This August, we learned about two women e-commerce entrepreneurs who circumvented (some of) the startup world’s sexism by creating a fictitious male cofounder, and how one Fast Company staff member fared after tweaking her diet to include foods meant to boost cognitive functioning. Plus, one CEO shared what happened when he answered every email he got for a week with an invitation to hop on a call.
These are the stories you loved in Leadership for the month of August:
1. These Women Entrepreneurs Created A Fake Male Cofounder To Dodge Startup Sexism
Sexism in tech is still alive and well, as evidenced by the Uber scandal, sexual harassment allegations in the VC world, and more recently, the infamous James Damore memo. So when two women tech founders encountered sexist treatment in the process of building their business, they came up with a creative solution: create a fake male cofounder, by the name of Keith Mann, to navigate certain key business interactions for them. Here’s how that went.
2. What Happened When I Replied “Call Me” To Every Email I Got For A Week
Smartphones and computers make lots of things possible, but they may also have made many of us fear an activity that was once considered run-of-the-mill. Today, picking up the phone is some people’s absolute least favorite mode of communication. But Allen Gannett, CEO and founder of a marketing startup, decided to embrace it all in one go. This month, Gannett explained the top benefits and drawbacks to his week-long experiment.
3. What Happened When I Ate The Best Brain Foods For A Week
You know you should eat healthy for your body, but there’s plenty of evidence that your diet is equally as important for your brain. Fast Company’s Anisa Purbasari Horton put her anti-diet bias aside and decided to try the “MIND” diet, an eating plan designed for optimal cognitive function. Here’s what happened when she tested out a week eating of leafy greens, salmon, blueberries, and no sugar or dairy.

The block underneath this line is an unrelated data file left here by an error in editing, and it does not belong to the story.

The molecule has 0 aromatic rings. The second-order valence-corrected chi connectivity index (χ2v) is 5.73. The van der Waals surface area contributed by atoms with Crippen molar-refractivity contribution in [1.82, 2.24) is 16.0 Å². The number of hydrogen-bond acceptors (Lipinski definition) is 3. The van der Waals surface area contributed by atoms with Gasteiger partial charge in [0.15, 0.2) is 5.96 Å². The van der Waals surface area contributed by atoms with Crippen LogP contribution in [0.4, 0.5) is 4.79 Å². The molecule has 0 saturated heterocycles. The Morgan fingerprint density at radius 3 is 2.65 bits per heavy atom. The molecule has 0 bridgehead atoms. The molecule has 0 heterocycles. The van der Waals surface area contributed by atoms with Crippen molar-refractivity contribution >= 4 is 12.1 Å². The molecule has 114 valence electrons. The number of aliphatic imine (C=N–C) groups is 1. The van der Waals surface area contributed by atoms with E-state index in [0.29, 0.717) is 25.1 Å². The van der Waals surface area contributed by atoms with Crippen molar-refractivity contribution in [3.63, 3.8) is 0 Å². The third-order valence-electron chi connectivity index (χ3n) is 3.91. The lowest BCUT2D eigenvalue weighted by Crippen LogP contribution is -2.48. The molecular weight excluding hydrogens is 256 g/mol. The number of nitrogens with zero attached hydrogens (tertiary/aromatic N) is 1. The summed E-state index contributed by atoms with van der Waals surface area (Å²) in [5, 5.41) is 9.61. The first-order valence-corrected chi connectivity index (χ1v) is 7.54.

4. Productivity Secrets From Jeff Bezos, Mark Zuckerberg, Susan Wojcicki, And More
It’s no surprise that the most successful CEOs have adopted hacks and habits to help them stay on top of their game. While some of those tactics–like dedicating time for “deep work” and kicking off the workday early–are common productivity practices, others might surprise you. For example, Mark Zuckerberg does not “eat the frog” first thing in the morning.
5. I’ve Interviewed Hundreds Of Job Candidates, And These Three Things Are Deal-Breakers
It’s normal to be nervous for job interviews. In fact, as one former hiring manager explains, candidates usually don’t get knocked for giving answers that are just okay: “I understood that it was an awkward situation, and sometimes, people needed to find their footing.” However, certain answers are deal breakers. This August we learned what some of the most common ones are.
6. How Successful People Make Decisions Differently
It’s not just in your head: Successful people do make good decisions, and not just based on intuition (though that certainly plays a part). As Stephanie Vozza reports, the secret is in their method of evaluating choices. For one thing, it helps to recognize that the outcomes of some decisions have minimal consequences, and for another, it’s important to know whether you’re in the best frame of mind for deciding something in the first place.
7. This Is What Your Overactive Brain Needs To Get A Good Night’s Sleep
Stop scrolling through Instagram before bed. That bad habit primes your brain to stay up–but it’s not the only thing that does. What you eat and drink before you snooze can also have a huge impact on your sleep quality. Among them: Winding down with a glass of wine might feel relaxing, but you’ll probably find yourself tossing and turning and waking up several hours later.
8. This Three-Word Phrase Is Subtly Undermining Your Authority
Some things are just better left unsaid. One of them, according to one speech coach? “To be honest”–or variations of it, like “let me be frank” or “honestly.” Even if you have the best of intentions, it might send the wrong signal–the person you’re talking to might feel like they’re about to get a slap in the face.
9. I’ve Interviewed Over 300 Entrepreneurs–Here’s Their Most Counterintuitive Advice
Successful entrepreneurs are typically praised for two things: their bold vision and their ability to execute. But there’s often more to success than just that. In interviews with over 300 entrepreneurs, Jenna Abdou, host of the podcast 33voices, has gathered a lot of firsthand insight from founders, some of it pretty surprising. For example, Andy Rachleff, who cofounded fintech company Wealthfront, tells Abdou that “competition doesn’t matter.”
10. This Is What Personality Tests From Apple, Microsoft, Facebook, Google, and Uber Employees Reveal About Gender Differences
After the so-called “Google memo” broke, debate raged for weeks over the roles that biology, psychology, and personality traits may or may not play in women’s underrepresentation in tech. But when Good&Co analyzed personality tests at leading tech companies, it found no meaningful differences between male and female Googlers. At Uber, on the other hand–which has struggled with discrimination allegations and worse–men ranked 32% more “socially assertive” than women employees. Perhaps culture has a bigger impact than biology.